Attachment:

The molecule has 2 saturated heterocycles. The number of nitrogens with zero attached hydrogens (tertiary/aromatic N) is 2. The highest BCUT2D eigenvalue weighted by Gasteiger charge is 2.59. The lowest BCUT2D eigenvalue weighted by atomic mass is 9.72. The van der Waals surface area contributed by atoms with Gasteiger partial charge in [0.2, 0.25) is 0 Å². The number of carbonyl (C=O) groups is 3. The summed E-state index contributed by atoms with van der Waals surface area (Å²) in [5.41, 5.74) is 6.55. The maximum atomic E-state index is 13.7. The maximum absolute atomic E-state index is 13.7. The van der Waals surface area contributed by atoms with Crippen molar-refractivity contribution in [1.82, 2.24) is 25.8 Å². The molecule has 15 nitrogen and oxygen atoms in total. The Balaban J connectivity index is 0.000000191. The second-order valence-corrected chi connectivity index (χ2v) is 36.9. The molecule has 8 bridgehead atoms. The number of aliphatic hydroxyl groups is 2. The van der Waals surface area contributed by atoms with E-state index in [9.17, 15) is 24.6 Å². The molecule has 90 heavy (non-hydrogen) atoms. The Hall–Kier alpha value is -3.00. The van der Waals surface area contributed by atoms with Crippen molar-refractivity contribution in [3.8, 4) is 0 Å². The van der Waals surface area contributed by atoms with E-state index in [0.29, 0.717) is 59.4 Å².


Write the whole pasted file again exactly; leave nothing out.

The molecule has 2 saturated heterocycles. The number of nitrogens with zero attached hydrogens (tertiary/aromatic N) is 2. The highest BCUT2D eigenvalue weighted by Gasteiger charge is 2.59. The lowest BCUT2D eigenvalue weighted by atomic mass is 9.72. The van der Waals surface area contributed by atoms with Gasteiger partial charge in [0.2, 0.25) is 0 Å². The number of carbonyl (C=O) groups is 3. The summed E-state index contributed by atoms with van der Waals surface area (Å²) in [5.41, 5.74) is 6.55. The maximum atomic E-state index is 13.7. The maximum absolute atomic E-state index is 13.7. The van der Waals surface area contributed by atoms with Crippen molar-refractivity contribution in [1.82, 2.24) is 25.8 Å². The molecule has 15 nitrogen and oxygen atoms in total. The Balaban J connectivity index is 0.000000191. The second-order valence-corrected chi connectivity index (χ2v) is 36.9. The molecule has 8 bridgehead atoms. The number of aliphatic hydroxyl groups is 2. The van der Waals surface area contributed by atoms with E-state index in [9.17, 15) is 24.6 Å². The molecule has 90 heavy (non-hydrogen) atoms. The Hall–Kier alpha value is -3.00. The van der Waals surface area contributed by atoms with Crippen molar-refractivity contribution in [3.8, 4) is 0 Å². The van der Waals surface area contributed by atoms with E-state index in [0.29, 0.717) is 59.4 Å².